No idea if this is a good or bad move but just wondering, was he on anyone’s national radar? I don’t remember hearing about him among up and coming candidates.
 

T D
1 month ago
Reply to  1951

Adding – I just read the bio the Nuggets put out and he has been working in front offices for longer than I realized (still, I guess I just didn’t see much about him so I was a bit surprised that a Kings legend got the nod!):
 
https://www.nba.com/nuggets/news/nuggets-calvin-booth-general-manager-070720
 
 

Last edited 1 month ago by 1951
Jeromy Simonoff
1 month ago

Its. Pretty. Obvious. To. Everyone. Except. The. One. Guy. Who. Can. Fix. It. Dammit.
(p.s – Nice write up, Sanjesh. Its not you, its the fact this needs to be pointed out at all…)

Graham Caplan
1 month ago

1) Luke Walton is trash.
 
2) Buddy should never be the one bringing the ball down the court, he needs to improve his dribbling immensely. And once he does, he still shouldn’t bring the ball down. Not the best decision maker IMO.
 
3) Luke Walton is trash.

T D
1 month ago
Reply to  LandParkJimmer

Yeah. It’s almost like we could have learned some lessons from Buddy’s break-out season under Joerger!
 
Seems simple to me. Do more of what works and less of what doesn’t …
 

Last edited 1 month ago by 1951
T D
1 month ago

Um, who is playing for the Nets in this whole thingy?
 
 

Maxwell Huss
1 month ago
Reply to  1951

And yet they are still likely to make the round of 16, as the only one that can kick them out are the Wizards, who are 6 games behind them with 8 to play.
 
It’s highly possible… even probable… that the Nets are in while the Blazers and Pelicans are out.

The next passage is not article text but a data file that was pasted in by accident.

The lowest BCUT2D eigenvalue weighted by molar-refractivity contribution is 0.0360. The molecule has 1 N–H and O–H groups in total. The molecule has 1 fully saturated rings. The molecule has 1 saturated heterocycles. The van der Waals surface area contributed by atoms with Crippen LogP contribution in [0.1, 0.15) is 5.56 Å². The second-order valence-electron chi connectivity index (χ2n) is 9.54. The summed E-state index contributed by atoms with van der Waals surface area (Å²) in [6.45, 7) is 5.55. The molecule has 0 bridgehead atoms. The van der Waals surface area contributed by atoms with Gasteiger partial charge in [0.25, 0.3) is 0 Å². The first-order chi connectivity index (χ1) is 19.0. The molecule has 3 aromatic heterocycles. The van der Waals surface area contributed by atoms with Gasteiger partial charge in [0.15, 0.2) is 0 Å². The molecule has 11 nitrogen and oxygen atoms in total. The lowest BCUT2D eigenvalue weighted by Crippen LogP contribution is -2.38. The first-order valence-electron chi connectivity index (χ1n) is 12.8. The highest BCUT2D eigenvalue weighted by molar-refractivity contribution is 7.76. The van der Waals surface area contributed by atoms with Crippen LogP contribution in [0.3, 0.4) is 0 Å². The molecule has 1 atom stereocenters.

Adam Dieter
1 month ago

In short, Buddy needs to be less James Harden and more Klay Thompson so the Kings can win more games. It ain’t rocket surgery, Luke.
 
Also, again Sanjesh, great piece.

Adam Dieter
1 month ago

I also want to add… From my occasional lurks over at the old mother ship, there are no articles of this quality. I’m so glad the core stuck together to keep excellent content flowing. Bravo!

Kevin Lam
1 month ago
Reply to  Adamsite

December 2019….it was at that moment Vox fucked up.

Kings Guru21
1 month ago
Reply to  Klam

One could make an argument it happened long before that.

Alex Vigil
1 month ago

Great content! Nice analysis Sanjesh!

Justin Alves
1 month ago

“Option Z” really made me laugh.
 

Last edited 1 month ago by SolidPoint
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[…] pace had to get slowed down…and that led to Buddy Hield becoming an initiator, which I have a piece coming out on soon, it didn’t work out, but Walton stuck to it, for some reason that I really […]

David Preszler
Dap
1 month ago

Love that you guys have a new site used to check everyday not do much anymore that said the energy isn’t here (definitely isn’t at str anymore) hopefully things can get out of 2nd gear in 3 weeks when we have ball again FUCK FAKE COVID19